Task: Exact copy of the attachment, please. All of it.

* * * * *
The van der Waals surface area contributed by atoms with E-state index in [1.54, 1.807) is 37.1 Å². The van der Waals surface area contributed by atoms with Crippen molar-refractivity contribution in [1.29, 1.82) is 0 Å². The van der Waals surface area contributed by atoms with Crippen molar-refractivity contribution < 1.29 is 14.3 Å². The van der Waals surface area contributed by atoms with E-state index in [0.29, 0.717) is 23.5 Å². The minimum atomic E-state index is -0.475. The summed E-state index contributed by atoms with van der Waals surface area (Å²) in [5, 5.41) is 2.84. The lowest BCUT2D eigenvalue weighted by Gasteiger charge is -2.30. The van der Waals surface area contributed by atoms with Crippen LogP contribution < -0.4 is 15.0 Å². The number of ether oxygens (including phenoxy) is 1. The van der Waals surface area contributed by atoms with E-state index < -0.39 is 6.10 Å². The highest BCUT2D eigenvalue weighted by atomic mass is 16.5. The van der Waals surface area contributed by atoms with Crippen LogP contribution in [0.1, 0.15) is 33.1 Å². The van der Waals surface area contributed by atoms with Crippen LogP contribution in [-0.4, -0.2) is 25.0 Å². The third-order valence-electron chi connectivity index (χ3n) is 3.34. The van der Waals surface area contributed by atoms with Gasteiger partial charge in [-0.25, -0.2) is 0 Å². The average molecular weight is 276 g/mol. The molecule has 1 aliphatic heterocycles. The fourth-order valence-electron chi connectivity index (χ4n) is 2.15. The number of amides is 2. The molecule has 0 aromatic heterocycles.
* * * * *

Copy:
The van der Waals surface area contributed by atoms with E-state index in [1.54, 1.807) is 37.1 Å². The van der Waals surface area contributed by atoms with Crippen molar-refractivity contribution in [1.29, 1.82) is 0 Å². The van der Waals surface area contributed by atoms with Crippen molar-refractivity contribution < 1.29 is 14.3 Å². The van der Waals surface area contributed by atoms with E-state index in [0.29, 0.717) is 23.5 Å². The minimum atomic E-state index is -0.475. The summed E-state index contributed by atoms with van der Waals surface area (Å²) in [5, 5.41) is 2.84. The lowest BCUT2D eigenvalue weighted by Gasteiger charge is -2.30. The van der Waals surface area contributed by atoms with Crippen LogP contribution < -0.4 is 15.0 Å². The number of ether oxygens (including phenoxy) is 1. The van der Waals surface area contributed by atoms with E-state index < -0.39 is 6.10 Å². The highest BCUT2D eigenvalue weighted by atomic mass is 16.5. The van der Waals surface area contributed by atoms with Crippen LogP contribution in [0.1, 0.15) is 33.1 Å². The van der Waals surface area contributed by atoms with Crippen LogP contribution in [-0.4, -0.2) is 25.0 Å². The third-order valence-electron chi connectivity index (χ3n) is 3.34. The van der Waals surface area contributed by atoms with Gasteiger partial charge in [-0.25, -0.2) is 0 Å². The average molecular weight is 276 g/mol. The molecule has 1 aliphatic heterocycles. The fourth-order valence-electron chi connectivity index (χ4n) is 2.15. The number of amides is 2. The molecule has 0 aromatic heterocycles.